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FORUMS Photo Sharing & Visual Enjoyment Astronomy & Celestial 
Thread started 06 Apr 2013 (Saturday) 20:28
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So I tried to shoot for the stars .

 
Moin
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Apr 06, 2013 20:28 |  #1

Was up at 5'ish am, couldn't go back to sleep. Went outside, saw some stars, brought my camera and took some pictures. I don't have a WA, didn't stack any picture since I've no idea how to.

Canon 5D Mark II
50mm f/1.8 (:oops:)
30 Sec
f/6.3
ISO 1000

IMAGE: http://farm9.staticflickr.com/8104/8625459845_24123357ca_b.jpg
IMAGE LINK: http://www.flickr.com/​photos/moinanjum/86254​59845/  (external link)
First try with Stars (external link) by MoinAnjum (external link), on Flickr

Question: If I had a wide angle, would it be better? covering more view? because I'm thinking of getting one this coming week (Samyang 14mm f/2.8 - it fits my budget). And how can I improve this?

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TC_Fenua
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Apr 06, 2013 20:43 |  #2

Nice result for a first try :)

On the 5DmkII, you can easily push the ISO to 1600, even 3200 for this kind of photography. Plus you can put the aperture at f/2.8-f/4.0 on the 50 f/1.8 and expose for 8-9 seconds, this will minimize the star trailing.

About the Samyang 14 f/2.8, get it ! It's a wonderfull lens for large sky vista ( Milky Way ) and of course sceneries :) ( I did this (external link) with the Samyang, single shot on the 5DmkII ).

I have also written a small guide that you can read here.

Hope it helps :)


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katodog
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Apr 06, 2013 20:47 |  #3

Here is an example of 17mm on a 50D, shot in a pretty dark sky. One thing you want to do is have some type of identifier in the scene, whether it's a easily discernible constellation, some type of horizon subjects like trees, or any other subject (besides the stars) that can aid in showing what the scene is. To most people a shot of the night sky won't look like anything except for a bunch of white dots on a dark background. If there's something that's apparent it makes it easier for people to understand and enjoy the photo.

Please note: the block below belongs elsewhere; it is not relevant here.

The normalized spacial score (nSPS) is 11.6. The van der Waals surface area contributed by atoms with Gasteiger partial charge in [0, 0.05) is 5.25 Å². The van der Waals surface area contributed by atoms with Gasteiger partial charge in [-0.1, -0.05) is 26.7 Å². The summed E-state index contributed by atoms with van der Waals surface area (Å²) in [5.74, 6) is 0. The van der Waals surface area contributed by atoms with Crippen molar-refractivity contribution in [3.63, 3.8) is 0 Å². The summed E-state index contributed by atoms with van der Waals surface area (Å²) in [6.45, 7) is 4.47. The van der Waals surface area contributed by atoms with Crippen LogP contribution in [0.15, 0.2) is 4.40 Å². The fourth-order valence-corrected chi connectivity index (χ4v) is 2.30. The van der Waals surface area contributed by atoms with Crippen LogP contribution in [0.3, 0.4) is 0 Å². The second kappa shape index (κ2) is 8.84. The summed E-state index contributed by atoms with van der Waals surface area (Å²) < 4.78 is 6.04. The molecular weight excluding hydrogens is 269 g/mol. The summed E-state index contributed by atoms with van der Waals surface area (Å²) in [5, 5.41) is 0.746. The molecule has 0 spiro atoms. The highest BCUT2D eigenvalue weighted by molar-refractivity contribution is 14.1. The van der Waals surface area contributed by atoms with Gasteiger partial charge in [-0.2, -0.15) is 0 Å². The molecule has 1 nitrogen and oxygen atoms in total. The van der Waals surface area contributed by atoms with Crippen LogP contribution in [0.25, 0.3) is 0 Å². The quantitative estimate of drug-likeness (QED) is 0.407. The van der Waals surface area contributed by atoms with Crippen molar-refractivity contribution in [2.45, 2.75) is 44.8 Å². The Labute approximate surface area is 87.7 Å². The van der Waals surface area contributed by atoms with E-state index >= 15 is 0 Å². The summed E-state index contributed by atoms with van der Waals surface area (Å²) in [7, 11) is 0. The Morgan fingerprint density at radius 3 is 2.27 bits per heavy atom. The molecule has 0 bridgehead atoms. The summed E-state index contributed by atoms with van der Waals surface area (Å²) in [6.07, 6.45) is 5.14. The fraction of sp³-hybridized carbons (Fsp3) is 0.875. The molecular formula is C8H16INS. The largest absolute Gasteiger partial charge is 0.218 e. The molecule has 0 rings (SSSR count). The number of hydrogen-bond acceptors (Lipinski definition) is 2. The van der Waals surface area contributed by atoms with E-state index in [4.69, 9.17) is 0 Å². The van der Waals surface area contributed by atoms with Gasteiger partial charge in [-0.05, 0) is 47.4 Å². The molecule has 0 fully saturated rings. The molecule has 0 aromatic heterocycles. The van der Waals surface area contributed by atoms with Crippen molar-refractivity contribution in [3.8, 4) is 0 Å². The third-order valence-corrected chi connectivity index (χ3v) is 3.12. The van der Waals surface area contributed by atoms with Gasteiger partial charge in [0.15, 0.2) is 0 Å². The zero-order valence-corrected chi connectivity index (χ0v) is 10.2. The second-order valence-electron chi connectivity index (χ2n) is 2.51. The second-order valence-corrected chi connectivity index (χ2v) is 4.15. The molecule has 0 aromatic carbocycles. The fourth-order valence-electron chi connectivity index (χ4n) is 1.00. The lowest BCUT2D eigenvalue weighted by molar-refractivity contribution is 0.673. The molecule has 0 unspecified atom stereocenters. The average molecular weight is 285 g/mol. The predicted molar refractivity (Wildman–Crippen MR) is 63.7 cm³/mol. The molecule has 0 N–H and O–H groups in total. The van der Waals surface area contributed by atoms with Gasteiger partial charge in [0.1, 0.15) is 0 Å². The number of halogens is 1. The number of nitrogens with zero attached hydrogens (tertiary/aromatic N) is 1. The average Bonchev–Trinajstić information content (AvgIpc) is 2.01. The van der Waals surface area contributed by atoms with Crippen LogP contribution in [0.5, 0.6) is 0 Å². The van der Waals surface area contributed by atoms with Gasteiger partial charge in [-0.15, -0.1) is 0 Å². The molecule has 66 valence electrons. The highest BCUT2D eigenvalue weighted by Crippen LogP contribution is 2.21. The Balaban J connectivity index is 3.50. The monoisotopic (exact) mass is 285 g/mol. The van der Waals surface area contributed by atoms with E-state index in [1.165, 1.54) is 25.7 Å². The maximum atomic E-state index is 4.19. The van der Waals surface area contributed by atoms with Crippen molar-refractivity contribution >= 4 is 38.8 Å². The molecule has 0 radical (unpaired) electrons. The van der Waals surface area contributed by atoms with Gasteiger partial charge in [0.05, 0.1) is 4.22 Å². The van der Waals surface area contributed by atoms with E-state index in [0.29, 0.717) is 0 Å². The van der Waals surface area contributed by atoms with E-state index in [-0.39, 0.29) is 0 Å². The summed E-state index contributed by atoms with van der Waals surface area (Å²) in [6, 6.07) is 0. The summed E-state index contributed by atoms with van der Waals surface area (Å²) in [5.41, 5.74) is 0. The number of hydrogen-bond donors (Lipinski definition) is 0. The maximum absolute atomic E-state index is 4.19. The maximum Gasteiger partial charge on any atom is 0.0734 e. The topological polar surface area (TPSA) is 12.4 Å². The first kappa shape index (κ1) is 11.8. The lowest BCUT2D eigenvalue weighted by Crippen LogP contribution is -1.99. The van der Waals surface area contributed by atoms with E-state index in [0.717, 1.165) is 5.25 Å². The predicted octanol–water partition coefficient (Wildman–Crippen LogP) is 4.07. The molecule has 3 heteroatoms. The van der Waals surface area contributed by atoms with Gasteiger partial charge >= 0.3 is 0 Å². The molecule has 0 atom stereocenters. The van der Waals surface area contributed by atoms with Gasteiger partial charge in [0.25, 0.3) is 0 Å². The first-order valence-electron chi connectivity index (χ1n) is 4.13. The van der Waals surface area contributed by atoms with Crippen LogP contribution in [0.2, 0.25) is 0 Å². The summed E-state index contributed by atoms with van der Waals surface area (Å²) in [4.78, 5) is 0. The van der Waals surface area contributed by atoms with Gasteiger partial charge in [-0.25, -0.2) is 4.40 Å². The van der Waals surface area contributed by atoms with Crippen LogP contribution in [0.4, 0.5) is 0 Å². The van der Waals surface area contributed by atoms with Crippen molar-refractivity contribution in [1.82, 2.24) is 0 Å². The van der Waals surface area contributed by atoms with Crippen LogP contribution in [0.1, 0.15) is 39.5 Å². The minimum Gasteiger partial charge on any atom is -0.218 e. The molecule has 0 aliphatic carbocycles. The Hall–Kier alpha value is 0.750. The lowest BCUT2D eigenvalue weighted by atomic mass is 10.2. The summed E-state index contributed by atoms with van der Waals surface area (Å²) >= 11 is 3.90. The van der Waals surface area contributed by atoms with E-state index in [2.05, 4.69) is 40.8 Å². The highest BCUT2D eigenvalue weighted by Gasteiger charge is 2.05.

In this shot there are several things, one is the trees that aid in defining a "horizon". The other things are the constellation Orion, which is almost centered in the shot. Jupiter off to the right a bit, and the Pleiades to the far right. Now of course these things can be virtually unknown and unidentifiable to most people, but what they do is show some areas of definition; you see "structure" in certain areas, and it breaks up what could be a potentially boring photo. It also allows me to show the photo and say "this is a shot of Orion, Jupiter, and the Pleiades", which will make people think and it'll give them an idea of what they're looking at.

IMAGE: http://farm9.staticflickr.com/8100/8622670074_e63cd5fe72_b.jpg
IMAGE LINK: http://www.flickr.com/​photos/katodog/8622670​074/  (external link)
April 04 001 (external link) by Ed Durbin (Katodog) (external link), on Flickr

The other thing you want to do is practice. Practice, practice, practice. It takes a lot of practice, knowledge of the night sky, and patience, to be able to know the best way to shoot the night sky and the stuff that's in it. The shot I posted is a single exposure, 15 seconds, ISO1600, f/2.8. There's no need to stop-down aperture because the camera sees the night sky as a flat field, so you won't see distortion unless you have a defined horizon and foreground. So you can shoot wide-open, and as long as your focus is good you should be able to get a decent shot. You just have to have something to look at besides a bunch of white dots across a dark background.

Take the time to learn a bit about what's up in the sky, it'll help you pick a good area to shoot at so there's something in the shot. Also, try using a program like Stellarium or Starry Night to teach you what to look for, what the different constellations and star clusters and whatnot look like. If you can take a picture, then say "Here's a picture of Saturn that I shot last night..." it'll at least give people an idea of what they're looking at, they won't think it's just a blank background with random stars.


Anyway, I could ramble all day about the subject, but the best advice is to add something to the photo, foreground subjects, horizon, whatever, so people can at least say "oh, that's a picture of...". Practice camera settings, try different lenses, practice makes perfect. Or close enough anyway.